You’re not alone if you have a hoard of unwanted, unused, or expired medications in a cupboard or drawer someplace in your home and don’t know how to get rid of them.
A survey performed for Covanta, a waste management firm based in New Jersey, discovered that 53% of the 2,000 Americans interviewed had no idea what to do with their outdated drugs. Pill hoarding is a common result, and many people eventually throw these pills away or flush them down the toilet or sink—neither of which is a healthy idea.
Pharmaceuticals can contaminate our groundwater, lakes, rivers, and streams when medications are flushed or disposed of in landfills, endangering human and aquatic life, although our urine and feces that contain remnants of consumed medication are bigger sources of pollution and wastewater treatment plants aren’t designed to remove these pharmaceuticals.
So, how can we get rid of the unnecessary over-the-counter and prescription pharmaceuticals that accumulate in our homes? There are several alternatives.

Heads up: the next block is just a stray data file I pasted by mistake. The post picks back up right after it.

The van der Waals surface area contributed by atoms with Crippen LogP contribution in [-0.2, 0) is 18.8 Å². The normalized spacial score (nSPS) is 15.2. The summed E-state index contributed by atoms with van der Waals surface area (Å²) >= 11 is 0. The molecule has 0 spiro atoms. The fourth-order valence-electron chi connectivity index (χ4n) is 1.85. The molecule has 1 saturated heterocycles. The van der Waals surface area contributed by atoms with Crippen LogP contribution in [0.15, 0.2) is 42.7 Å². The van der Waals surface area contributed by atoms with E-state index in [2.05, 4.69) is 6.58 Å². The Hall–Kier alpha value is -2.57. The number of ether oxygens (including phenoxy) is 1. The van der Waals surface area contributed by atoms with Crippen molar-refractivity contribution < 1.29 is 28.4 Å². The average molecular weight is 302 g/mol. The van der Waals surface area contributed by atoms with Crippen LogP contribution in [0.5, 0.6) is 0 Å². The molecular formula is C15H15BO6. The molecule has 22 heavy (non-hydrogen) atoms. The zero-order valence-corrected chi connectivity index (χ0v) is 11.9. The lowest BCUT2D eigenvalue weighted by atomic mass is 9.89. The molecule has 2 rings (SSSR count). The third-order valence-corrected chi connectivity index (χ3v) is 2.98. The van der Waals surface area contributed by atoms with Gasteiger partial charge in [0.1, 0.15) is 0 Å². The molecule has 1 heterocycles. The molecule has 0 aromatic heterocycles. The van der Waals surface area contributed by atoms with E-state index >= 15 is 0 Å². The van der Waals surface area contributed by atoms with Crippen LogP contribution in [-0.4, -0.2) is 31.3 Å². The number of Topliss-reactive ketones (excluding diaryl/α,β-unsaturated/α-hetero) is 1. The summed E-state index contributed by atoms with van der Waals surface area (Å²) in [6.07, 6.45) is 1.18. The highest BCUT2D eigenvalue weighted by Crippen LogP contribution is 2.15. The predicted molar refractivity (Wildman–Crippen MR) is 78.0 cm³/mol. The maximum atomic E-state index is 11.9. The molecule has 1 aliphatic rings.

Drug take-back programs – In an effort to find a solution to the problem of narcotics lingering in medicine cabinets or lurking in waterways, the United States Drug Enforcement Administration launched its first National Take-Back Day in September 2010. Since then, the DEA has held this one-day event biannually; in April of this year, almost 5,000 stations collected around 721,000 pounds of drugs. This solution is applicable to different countries throughout the world.
Recycling pharmaceuticals – Surprisingly, not all unused prescriptions must be thrown; these unexpired pharmaceuticals, believed to be worth $700 million, can be recycled. After being inspected by a licensed pharmacist and checked for the expiry date as well as signs of tampering, misbranding, or any indication that the drug may have been tainted, the drugs can be dispensed to uninsured or underinsured individuals through state-approved pharmacies, hospitals, charitable clinics, or community health centers.
Donating unused medications or using take-back programs are voluntary for households, but experts hope more people will use these options instead of disposing of their leftover drugs in the trash or down the drain.
Reference- National Geographic, Nature Communications, Waste Management Institute Magazine, Citizen Matters (Mumbai), U.S. Drug Enforcement Administration
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